At Millsaps College, a private, liberal arts school in Jackson, Mississippi, GSA member Sarah Lea Anglin united with her colleagues Debora Mann, Kristina Stensaas, and Timothy J. Ward to write a proposal for a curriculum development grant. This inter-departmental proposal was successfully funded in 2012.

Finding funding for curricular reforms can be a daunting and frustrating task, but you can significantly enhance the likelihood of success by targeting your efforts and beginning work far ahead of proposal submission time. Until a proposal is funded, it is just that: a proposal. Once funded, it is a grant. To write proposals that become funded grants, we at
Millsaps College have found success with the following steps. These are based on the process we used to obtain our most recent Howard Hughes Medical Institute Curriculum Development Grant.

  1. Developing relationships: Approximately 2 years prior to the proposal due date, the team leader should introduce himself/herself to appropriate officials at the funding agency and begin discussions to determine the goals of that agency for the grant cycle. If those goals fit (or possibly fit) with College goals, proceed; if not, find another funding agency.
  2. Formation of planning and development team: A working group should be formed that includes representation from all parties that will be involved in the implementation of curricular reforms . This team will work together for the next 1.5 years to plan curricular revisions and write the proposal (and then they’ll work together afterward if the proposal is funded!) It is critical for later buy-in and implementation that all parties be involved in the process; forcing change on individuals or departments without their input is a recipe for disaster!
  3. Assessment of institutional and funding agency goals: The team should determine which goals of the funding agency will fit with the goals of the team/institution. This is an evolving process that includes identifying the team’s general goals for curricular reform (i.e. identification of strengths and weaknesses in the current curriculum and what types of general reforms are desired) and whether the agency goals can or will fit with these. Again, if the goals don’t fit, find another funding agency.
  4. Brainstorming a variety of models aimed at improving the curriculum: Team members brainstorm, in large and small groups, various ideas for curricular reform. It is important here to be bold, imaginative, and supportive—do not be constrained by fear of change, and listen to all ideas that are brought to the table.
  5. Selection of the best curricular reform model: The committee should select the best model that is both desired by the committee and that fits the goals of the funding agency. A brilliant model that only marginally fits the funding agency goals is not the best choice for this agency; neither is a model that fits the agency goals but is not embraced by the committee.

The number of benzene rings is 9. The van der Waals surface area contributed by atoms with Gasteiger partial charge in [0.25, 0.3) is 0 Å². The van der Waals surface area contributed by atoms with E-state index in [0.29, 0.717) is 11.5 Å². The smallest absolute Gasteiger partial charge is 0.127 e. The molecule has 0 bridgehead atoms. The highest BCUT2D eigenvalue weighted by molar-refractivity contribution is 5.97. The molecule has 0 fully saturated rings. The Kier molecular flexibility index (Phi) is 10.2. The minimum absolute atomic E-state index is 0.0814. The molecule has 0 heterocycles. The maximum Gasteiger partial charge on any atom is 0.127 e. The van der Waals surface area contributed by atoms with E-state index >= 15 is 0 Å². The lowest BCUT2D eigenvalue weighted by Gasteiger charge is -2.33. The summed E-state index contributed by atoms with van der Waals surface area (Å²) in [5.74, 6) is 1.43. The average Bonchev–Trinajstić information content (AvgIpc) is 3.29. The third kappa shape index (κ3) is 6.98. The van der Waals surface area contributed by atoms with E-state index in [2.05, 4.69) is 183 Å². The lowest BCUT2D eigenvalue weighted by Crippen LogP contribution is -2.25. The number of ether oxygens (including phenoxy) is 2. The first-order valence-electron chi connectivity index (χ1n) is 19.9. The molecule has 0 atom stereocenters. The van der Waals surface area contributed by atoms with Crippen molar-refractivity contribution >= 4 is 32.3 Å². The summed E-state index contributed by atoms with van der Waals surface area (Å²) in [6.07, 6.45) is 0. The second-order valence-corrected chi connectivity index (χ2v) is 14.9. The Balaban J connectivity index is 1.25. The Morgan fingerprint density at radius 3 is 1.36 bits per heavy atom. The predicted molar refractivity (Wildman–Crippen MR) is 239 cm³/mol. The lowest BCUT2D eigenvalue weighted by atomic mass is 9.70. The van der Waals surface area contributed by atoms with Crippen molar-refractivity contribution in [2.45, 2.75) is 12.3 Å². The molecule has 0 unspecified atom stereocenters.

6. Plan the curricular reforms: Identify new and existing courses (or revised courses) and experiences (such as undergraduate research), and how they will complement each other to accomplish curricular revision goals. Within this, begin to consider how progress toward those goals will be assessed.
  7. Identify staffing, laboratory space, and equipment needs to implement the model: Small working groups should develop general ideas for courses (with some specifics, but it is not necessary to develop a syllabus at this time), along with space and equipment needs. This is the time to begin identifying budget items. For sustainability beyond the years of the grant cycle, it is imperative that College administration be consulted and an institutional commitment obtained to sustain supply budgets and maintain equipment.
  8. Begin the writing process: Pair appropriate team members to write specific portions of the proposal, with instructions to focus on the team and funding agency goals that will be taught and reinforced. Assessment of progress toward goals should be considered at all times; if it cannot be assessed, it isn’t likely to be funded. Once individual parts are complete, work as a team to prepare a full proposal.
  9. Secure and use an outside reviewer: It is important to identify one informed individual (preferably a scientist), either from another institution or someone from within your institution who was not involved in the writing, to review the proposal. This person should be charged with reading/critiquing/revising the overall proposal for clarity, fit to goals, and singleness of voice. It obviously helps if this person has successful proposal-writing experience. The goal here is to find an informed individual that is not so invested in the writing that he/she cannot see overarching issues with the proposal.
  10. Submit the proposal in a timely manner: Many signatures will be involved; many persons will need to read the proposal (particularly if matching College funds are required…and if so, it is assumed you’ve already been in consultation with appropriate administrators regarding this!) Do not wait until the day, or even the week, of the proposal due date. Submit it early, verify the submission, and take a break!

The process is long, but the rewards are significant when great ideas become great proposals that become grants. The keys to success are allowing ample time for brainstorming and development of ideas for reform, gaining the support of key faculty at the beginning and involving them throughout the process, and generating a well-written proposal.

Sarah Lea Anglin, Millsaps College Biology Department
Debora Mann,  Millsaps College Biology Department
Kristina Stensaas, Millsaps College Chemistry and Biochemistry Department
Timothy J. Ward, Millsaps College Chemistry and Biochemistry Department and Associate Dean of Sciences

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